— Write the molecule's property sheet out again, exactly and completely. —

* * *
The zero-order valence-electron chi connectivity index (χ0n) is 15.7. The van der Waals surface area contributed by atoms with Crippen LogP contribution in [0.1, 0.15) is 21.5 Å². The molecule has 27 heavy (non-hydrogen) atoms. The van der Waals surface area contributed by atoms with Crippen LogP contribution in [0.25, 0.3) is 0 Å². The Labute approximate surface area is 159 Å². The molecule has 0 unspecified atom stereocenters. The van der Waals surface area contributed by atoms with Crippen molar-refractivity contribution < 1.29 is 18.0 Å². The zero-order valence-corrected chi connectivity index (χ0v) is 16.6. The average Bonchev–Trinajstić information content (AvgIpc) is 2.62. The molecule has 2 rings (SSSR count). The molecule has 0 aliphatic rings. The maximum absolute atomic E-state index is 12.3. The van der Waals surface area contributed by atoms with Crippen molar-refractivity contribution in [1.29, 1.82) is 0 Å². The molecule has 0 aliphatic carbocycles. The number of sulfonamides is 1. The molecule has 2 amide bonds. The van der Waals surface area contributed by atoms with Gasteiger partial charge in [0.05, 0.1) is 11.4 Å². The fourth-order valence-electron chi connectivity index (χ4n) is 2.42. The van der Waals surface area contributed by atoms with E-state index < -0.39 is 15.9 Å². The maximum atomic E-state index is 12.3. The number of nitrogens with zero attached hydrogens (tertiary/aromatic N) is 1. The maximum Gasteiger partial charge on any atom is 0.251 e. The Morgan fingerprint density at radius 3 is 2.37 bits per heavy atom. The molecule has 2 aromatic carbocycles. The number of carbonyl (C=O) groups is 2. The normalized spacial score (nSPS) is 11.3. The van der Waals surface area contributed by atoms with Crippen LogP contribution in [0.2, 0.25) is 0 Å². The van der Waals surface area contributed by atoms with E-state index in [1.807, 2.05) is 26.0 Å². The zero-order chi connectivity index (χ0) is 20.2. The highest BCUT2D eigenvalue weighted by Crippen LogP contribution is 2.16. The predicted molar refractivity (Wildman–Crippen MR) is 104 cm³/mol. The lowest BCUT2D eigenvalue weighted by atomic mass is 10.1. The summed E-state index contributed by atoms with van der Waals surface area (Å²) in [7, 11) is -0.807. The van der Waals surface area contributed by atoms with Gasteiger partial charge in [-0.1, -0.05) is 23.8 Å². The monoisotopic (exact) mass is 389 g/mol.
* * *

The zero-order valence-electron chi connectivity index (χ0n) is 15.7. The van der Waals surface area contributed by atoms with Crippen LogP contribution in [0.1, 0.15) is 21.5 Å². The molecule has 27 heavy (non-hydrogen) atoms. The van der Waals surface area contributed by atoms with Crippen LogP contribution in [0.25, 0.3) is 0 Å². The Labute approximate surface area is 159 Å². The molecule has 0 unspecified atom stereocenters. The van der Waals surface area contributed by atoms with Crippen molar-refractivity contribution < 1.29 is 18.0 Å². The zero-order valence-corrected chi connectivity index (χ0v) is 16.6. The average Bonchev–Trinajstić information content (AvgIpc) is 2.62. The molecule has 2 rings (SSSR count). The molecule has 0 aliphatic rings. The maximum absolute atomic E-state index is 12.3. The van der Waals surface area contributed by atoms with Crippen molar-refractivity contribution in [1.29, 1.82) is 0 Å². The molecule has 0 aliphatic carbocycles. The number of sulfonamides is 1. The molecule has 2 amide bonds. The van der Waals surface area contributed by atoms with Gasteiger partial charge in [0.05, 0.1) is 11.4 Å². The fourth-order valence-electron chi connectivity index (χ4n) is 2.42. The van der Waals surface area contributed by atoms with E-state index < -0.39 is 15.9 Å². The maximum atomic E-state index is 12.3. The number of nitrogens with zero attached hydrogens (tertiary/aromatic N) is 1. The maximum Gasteiger partial charge on any atom is 0.251 e. The Morgan fingerprint density at radius 3 is 2.37 bits per heavy atom. The molecule has 2 aromatic carbocycles. The number of carbonyl (C=O) groups is 2. The normalized spacial score (nSPS) is 11.3. The van der Waals surface area contributed by atoms with Crippen LogP contribution in [0.2, 0.25) is 0 Å². The van der Waals surface area contributed by atoms with E-state index in [1.807, 2.05) is 26.0 Å². The zero-order chi connectivity index (χ0) is 20.2. The highest BCUT2D eigenvalue weighted by Crippen LogP contribution is 2.16. The predicted molar refractivity (Wildman–Crippen MR) is 104 cm³/mol. The lowest BCUT2D eigenvalue weighted by atomic mass is 10.1. The summed E-state index contributed by atoms with van der Waals surface area (Å²) in [7, 11) is -0.807. The van der Waals surface area contributed by atoms with Gasteiger partial charge in [-0.1, -0.05) is 23.8 Å². The monoisotopic (exact) mass is 389 g/mol.